Infants' learning of word–action relations and verb learning (Gogate & Maganti, 2017)
2017-11-15T21:17:30Z (GMT) by
Purpose: This experiment examined English- or Spanish-learning preverbal (8–9 months, n = 32) and postverbal (12–14 months, n = 40) infants’ learning of word–action pairings prior to and after the transition to verb comprehension and its relation to naturally learned vocabulary.
Method: Infants of both verbal levels were first habituated to 2 dynamic video displays of novel word–action pairings, the words /wem/ or /bæf/, spoken synchronously with an adult shaking or looming an object, and tested with interchanged (switched) versus same word–action pairings. Mothers of the postverbal infants were asked to report on their infants’ vocabulary on the MacArthur–Bates Communicative Development Inventories (Fenson et al., 1994).
Results: The preverbal infants looked longer to the switched relative to same pairings, suggesting word–action mapping, but not the postverbal infants. Mothers of the postverbal infants reported a noun bias on the MacArthur–Bates Communicative Development Inventories; infants learned more nouns than verbs in the natural environment. Further analyses revealed marginal word–action mapping in postverbal infants who learned fewer nouns and only comprehended verbs (post–verb comprehension), but not in those who learned more nouns and also produced verbs (post–verb production).
Conclusions: These findings on verb learning from inside and outside the laboratory suggest a developmental shift from domain-general to language-specific mechanisms. Long before they talk, infants learning a noun-dominant language learn synchronous word–action relations. As a postverbal language-specific noun bias develops, this learning temporarily diminishes.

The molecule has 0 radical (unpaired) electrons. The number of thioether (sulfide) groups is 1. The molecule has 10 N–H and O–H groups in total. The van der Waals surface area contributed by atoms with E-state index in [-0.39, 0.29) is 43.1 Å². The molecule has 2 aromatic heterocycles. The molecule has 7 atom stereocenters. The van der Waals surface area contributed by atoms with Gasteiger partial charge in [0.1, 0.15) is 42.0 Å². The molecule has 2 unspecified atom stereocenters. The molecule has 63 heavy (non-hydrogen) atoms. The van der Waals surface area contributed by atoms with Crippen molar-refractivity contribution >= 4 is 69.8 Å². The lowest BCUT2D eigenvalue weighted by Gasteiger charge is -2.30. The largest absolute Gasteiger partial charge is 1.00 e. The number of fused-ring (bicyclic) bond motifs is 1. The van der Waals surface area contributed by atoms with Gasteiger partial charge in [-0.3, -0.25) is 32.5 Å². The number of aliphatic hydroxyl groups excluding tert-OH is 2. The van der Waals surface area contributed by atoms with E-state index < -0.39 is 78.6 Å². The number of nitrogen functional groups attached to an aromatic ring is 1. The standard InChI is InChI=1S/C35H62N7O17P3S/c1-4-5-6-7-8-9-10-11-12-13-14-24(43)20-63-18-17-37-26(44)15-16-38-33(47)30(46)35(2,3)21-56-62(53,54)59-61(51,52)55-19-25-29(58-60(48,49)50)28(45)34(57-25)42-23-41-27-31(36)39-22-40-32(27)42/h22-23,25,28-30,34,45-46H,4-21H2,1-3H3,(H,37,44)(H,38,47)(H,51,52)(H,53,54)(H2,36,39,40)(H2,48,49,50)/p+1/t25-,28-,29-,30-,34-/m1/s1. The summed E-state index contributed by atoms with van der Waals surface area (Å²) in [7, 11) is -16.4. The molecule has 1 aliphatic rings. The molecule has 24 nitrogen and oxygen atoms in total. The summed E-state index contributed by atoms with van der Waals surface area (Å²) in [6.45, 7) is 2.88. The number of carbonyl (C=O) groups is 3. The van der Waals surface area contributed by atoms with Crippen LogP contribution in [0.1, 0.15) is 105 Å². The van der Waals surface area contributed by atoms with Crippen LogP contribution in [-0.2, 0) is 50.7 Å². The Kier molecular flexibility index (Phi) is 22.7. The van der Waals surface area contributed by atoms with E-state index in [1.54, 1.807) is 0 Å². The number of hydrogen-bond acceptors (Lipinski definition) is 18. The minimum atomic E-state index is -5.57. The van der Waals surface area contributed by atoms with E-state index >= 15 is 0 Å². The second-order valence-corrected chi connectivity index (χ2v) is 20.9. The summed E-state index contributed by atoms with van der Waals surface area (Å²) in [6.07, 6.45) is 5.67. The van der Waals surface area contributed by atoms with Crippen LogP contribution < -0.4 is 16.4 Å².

Supplemental Materials S1, S2, and S3. Eight dynamic video displays of four handheld objects—a fish, a dragonfly, a squiggly, or a lamb chop—looming or shaking in synchrony with a spoken word, /wem/ or /bæf/, were used. These displays were presented to English- and Spanish-learning infants in an identical manner in the experiment. On each display, a native speaker of Standard American English spoke one of the words once every 3 s while her visible hand (and forearm) held and moved one object each time she spoke the word. The words were elongated and exaggerated as in infant-directed speech and inflectionless akin to infants’ earliest spoken verbs.
Gogate, L., & Maganti, M. (2017). The origins of verb learning: Preverbal and postverbal infants' learning of word–action relations. Journal of Speech, Language, and Hearing Research, 60, 3538–3550. https://doi.org/10.1044/2017_JSLHR-L-17-0085